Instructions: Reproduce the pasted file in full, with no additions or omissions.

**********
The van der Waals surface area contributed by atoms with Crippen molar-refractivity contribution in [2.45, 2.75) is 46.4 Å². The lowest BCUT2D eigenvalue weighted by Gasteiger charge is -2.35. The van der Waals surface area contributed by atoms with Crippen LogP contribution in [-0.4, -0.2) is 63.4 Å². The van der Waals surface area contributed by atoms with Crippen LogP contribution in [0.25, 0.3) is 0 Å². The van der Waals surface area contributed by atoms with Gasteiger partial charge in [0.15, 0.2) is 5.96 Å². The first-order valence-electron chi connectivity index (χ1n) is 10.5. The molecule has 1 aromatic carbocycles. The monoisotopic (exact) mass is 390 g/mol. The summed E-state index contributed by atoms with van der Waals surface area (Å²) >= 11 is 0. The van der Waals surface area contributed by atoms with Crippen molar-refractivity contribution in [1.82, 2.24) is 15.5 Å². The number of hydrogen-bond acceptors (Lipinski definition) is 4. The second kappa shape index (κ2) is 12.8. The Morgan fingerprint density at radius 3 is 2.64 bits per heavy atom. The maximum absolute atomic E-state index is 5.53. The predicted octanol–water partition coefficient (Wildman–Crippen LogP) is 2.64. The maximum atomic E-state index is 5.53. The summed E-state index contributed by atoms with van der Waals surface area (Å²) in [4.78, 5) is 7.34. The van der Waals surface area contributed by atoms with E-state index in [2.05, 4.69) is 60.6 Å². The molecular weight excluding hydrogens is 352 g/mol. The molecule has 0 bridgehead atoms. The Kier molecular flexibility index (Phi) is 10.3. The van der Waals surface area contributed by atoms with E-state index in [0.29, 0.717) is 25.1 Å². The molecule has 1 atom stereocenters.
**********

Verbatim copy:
The van der Waals surface area contributed by atoms with Crippen molar-refractivity contribution in [2.45, 2.75) is 46.4 Å². The lowest BCUT2D eigenvalue weighted by Gasteiger charge is -2.35. The van der Waals surface area contributed by atoms with Crippen LogP contribution in [-0.4, -0.2) is 63.4 Å². The van der Waals surface area contributed by atoms with Crippen LogP contribution in [0.25, 0.3) is 0 Å². The van der Waals surface area contributed by atoms with Gasteiger partial charge in [0.15, 0.2) is 5.96 Å². The first-order valence-electron chi connectivity index (χ1n) is 10.5. The molecule has 1 aromatic carbocycles. The monoisotopic (exact) mass is 390 g/mol. The summed E-state index contributed by atoms with van der Waals surface area (Å²) >= 11 is 0. The van der Waals surface area contributed by atoms with Crippen molar-refractivity contribution in [1.82, 2.24) is 15.5 Å². The number of hydrogen-bond acceptors (Lipinski definition) is 4. The second kappa shape index (κ2) is 12.8. The Morgan fingerprint density at radius 3 is 2.64 bits per heavy atom. The maximum absolute atomic E-state index is 5.53. The predicted octanol–water partition coefficient (Wildman–Crippen LogP) is 2.64. The maximum atomic E-state index is 5.53. The summed E-state index contributed by atoms with van der Waals surface area (Å²) in [4.78, 5) is 7.34. The van der Waals surface area contributed by atoms with E-state index in [2.05, 4.69) is 60.6 Å². The molecular weight excluding hydrogens is 352 g/mol. The molecule has 0 bridgehead atoms. The Kier molecular flexibility index (Phi) is 10.3. The van der Waals surface area contributed by atoms with E-state index in [0.29, 0.717) is 25.1 Å². The molecule has 1 atom stereocenters.